Check out this absolutely stunning collection of new Comet Lovejoy photos taken by space station commander Dan Burbank just before the Christmas holidays on Dec. 22, 2011 – what an amazing holiday treat, the Chrtistmas Comet!
Burbank shot these exquisitely detailed nighttime images showing the comet near the Earth’s horizon and framed with a gorgeously rich star field, all while floating aboard the International Space Station (ISS) some 400 kilometers (250 miles) above all of us – and absent any atmospheric interferences and distortions !
Burbank is a NASA astronaut and commander of ISS Expedition 30.
The comet has put on a spectacular show for observers in the Earth’s southern hemisphere despite prognostications of a fiery death as it careened through the suns corona during perihelion on Dec. 16 at a distance of 140,000 kilometers (87,000 mi).
Astronaut Burbank launched to the ISS on Nov. 13 along with Russian cosmonauts Anton Shkaplerov and Anatoly Ivanishin aboard the Soyuz TMA-22 capsule from the Baikonur Cosmosdrome. The trio docked on Nov. 16 for a more than 4 month stay.
Comet Lovejoy was only discovered on 27 November 2011, by Australian amateur astronomer Terry Lovejoy and classified as a Kreutz sungrazer. It has put on an unexpected and magnificent Christmas Comet holiday show.
Burbank first caught an accidental glimpse of Comet Lovejoy on Dec. 21 and snapped an initial set of beautiful comet photos from the Cupola observation dome aboard the ISS.
And – there’s still time to create an Asteroid Vesta themed winter holiday greeting card, here
We can’t get enough of Comet Lovejoy! But this latest image is off the charts for its beauty and it’s jaw-dropping to contemplate it was taken from space. Dan Burbank, Expedition 30 commander onboard the International Space Station took this image of Comet Lovejoy on Dec. 21, 2011. See more of Burbank’s shots of Lovejoy here.
NASA now has a timelapse video of Burbank’s observations of Comet Lovejoy:
It was almost a pre-holiday miracle that Comet Lovejoy survived its close encounter with the Sun on Dec. 15, 2011. But now, the feisty comet is making a ‘merry and bright’ comeback, re-sprouting its tail and showing up brilliantly when seen with binoculars and in telescopic images from southern hemisphere skywatchers.
“It was a big surprise that after going through the solar atmosphere it re-emerged with a beautiful tail,” Karl Battams told Universe Today. Battams is with Naval Research Laboratory and has been detailing the Comet Lovejoy’s incredible journey on the Sungrazing Comets website. “And basically within a day it was as bright after the encounter as it was before.”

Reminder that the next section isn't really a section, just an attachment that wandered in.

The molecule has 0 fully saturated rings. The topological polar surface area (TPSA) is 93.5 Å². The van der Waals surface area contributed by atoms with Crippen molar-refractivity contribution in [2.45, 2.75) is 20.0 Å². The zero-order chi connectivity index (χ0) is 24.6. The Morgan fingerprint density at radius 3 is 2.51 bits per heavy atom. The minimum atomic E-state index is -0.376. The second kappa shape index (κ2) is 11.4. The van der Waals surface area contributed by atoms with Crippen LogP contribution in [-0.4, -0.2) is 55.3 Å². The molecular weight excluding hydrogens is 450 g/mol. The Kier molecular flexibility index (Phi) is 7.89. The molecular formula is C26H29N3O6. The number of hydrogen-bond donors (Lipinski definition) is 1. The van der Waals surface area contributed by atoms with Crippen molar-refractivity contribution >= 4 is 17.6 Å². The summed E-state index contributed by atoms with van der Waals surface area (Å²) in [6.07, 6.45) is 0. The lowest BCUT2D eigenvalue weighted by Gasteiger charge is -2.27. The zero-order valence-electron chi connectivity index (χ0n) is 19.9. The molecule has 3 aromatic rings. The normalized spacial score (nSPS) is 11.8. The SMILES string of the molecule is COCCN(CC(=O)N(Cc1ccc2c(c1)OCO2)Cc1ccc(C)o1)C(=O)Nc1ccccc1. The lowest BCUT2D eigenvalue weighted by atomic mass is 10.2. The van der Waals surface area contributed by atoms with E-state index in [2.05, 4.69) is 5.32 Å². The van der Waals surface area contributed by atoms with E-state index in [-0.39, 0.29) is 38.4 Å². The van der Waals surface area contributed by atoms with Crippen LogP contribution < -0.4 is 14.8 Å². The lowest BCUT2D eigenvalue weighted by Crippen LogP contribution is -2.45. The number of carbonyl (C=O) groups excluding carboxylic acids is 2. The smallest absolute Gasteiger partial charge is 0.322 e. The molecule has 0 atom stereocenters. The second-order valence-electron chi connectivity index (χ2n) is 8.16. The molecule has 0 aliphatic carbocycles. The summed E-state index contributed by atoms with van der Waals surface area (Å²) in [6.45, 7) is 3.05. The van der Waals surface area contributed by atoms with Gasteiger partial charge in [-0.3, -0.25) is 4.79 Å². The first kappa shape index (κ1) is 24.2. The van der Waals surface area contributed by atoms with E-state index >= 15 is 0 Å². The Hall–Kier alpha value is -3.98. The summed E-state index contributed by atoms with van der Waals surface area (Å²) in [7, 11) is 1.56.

The beautiful image above was taken on Dec. 17, 2011, clearly showing two gorgeous tails on Comet Lovejoy. See more from the Czech team that took the image at their website, Kommet.cz.
As much as this comet has surprised everyone, no one is going out on a limb and predicting it will become visible with the naked eye. But who knows? The comet’s discoverer, Austrailian amateur astronomer Terry Lovejoy was able to image the comet in the day time! ” I am hopeful of a nice binocular comet low in the dawn around Christmas time,” Lovejoy said on the Ice in Space website.
“Southern hemisphere viewers can see it now early in the morning,” Battams said via phone this morning. “It is going to become increasingly easy for them to see as it moves away from the Sun. I’m not sure it will increase in brightness anymore, as it has leveled off a little bit now. Odds are stacked in the favor of a nice nighttime show for southern viewers, and gradually it will fade away.”
Of course, Comet Lovejoy isn’t the only comet that has survived a close encounter with the Sun; in fact, some comets have even brightened to naked eye visibility after surviving a scorching from the Sun. The “Great Comets” of 1843 and 1882, and Comet Ikeya-Seki of 1965 were all Kreutz sungrazers – like Comet Lovejoy — and they all became brilliant after their solar encounters, with extraordinarily long tails.
Normally these comets don’t survive and are completely obliterated by the Sun. But the few that do – only 2 or 3 a century — can be very bright.
I had asked Battams on Friday – just after the comet emerged from behind the Sun – his thoughts on Comet Lovejoy and if it might follow the example of those previous surviving sungrazers.
“All bets are off as far as I’m concerned,” he wrote via email. “We thought this was a relatively small one — maybe a hundred or two meters in diameter. Clearly it can’t be. I did not expect it to survive perihelion as anything more than a diffuse blob that would rapidly dissipate. Instead it is pretty much as bright as it was before, just with less of a tail now.”
So keep a lookout for the holiday comet of 2011, the merry and bright Comet Lovejoy!
There have been some great images and video of Comet Lovejoy’s close encounter with the Sun, but this video put together by Scott Wiessinger from Goddard Spaceflight Center combines and zooms in on the best views from the Solar Dynamics Observatory (SDO), which adjusted its cameras in order to watch the trajectory.
The first part of the video from SDO, (taken in 171 Angstrom wavelength, which is typically shown in yellow) was filmed on Dec 15, 2011 showing Comet Lovejoy moving in toward the Sun, with its tail “wiggling” from its interaction with the solar wind. The second part of the clip shows the comet exiting from behind the right side of the Sun, after an hour of travel through its closest approach.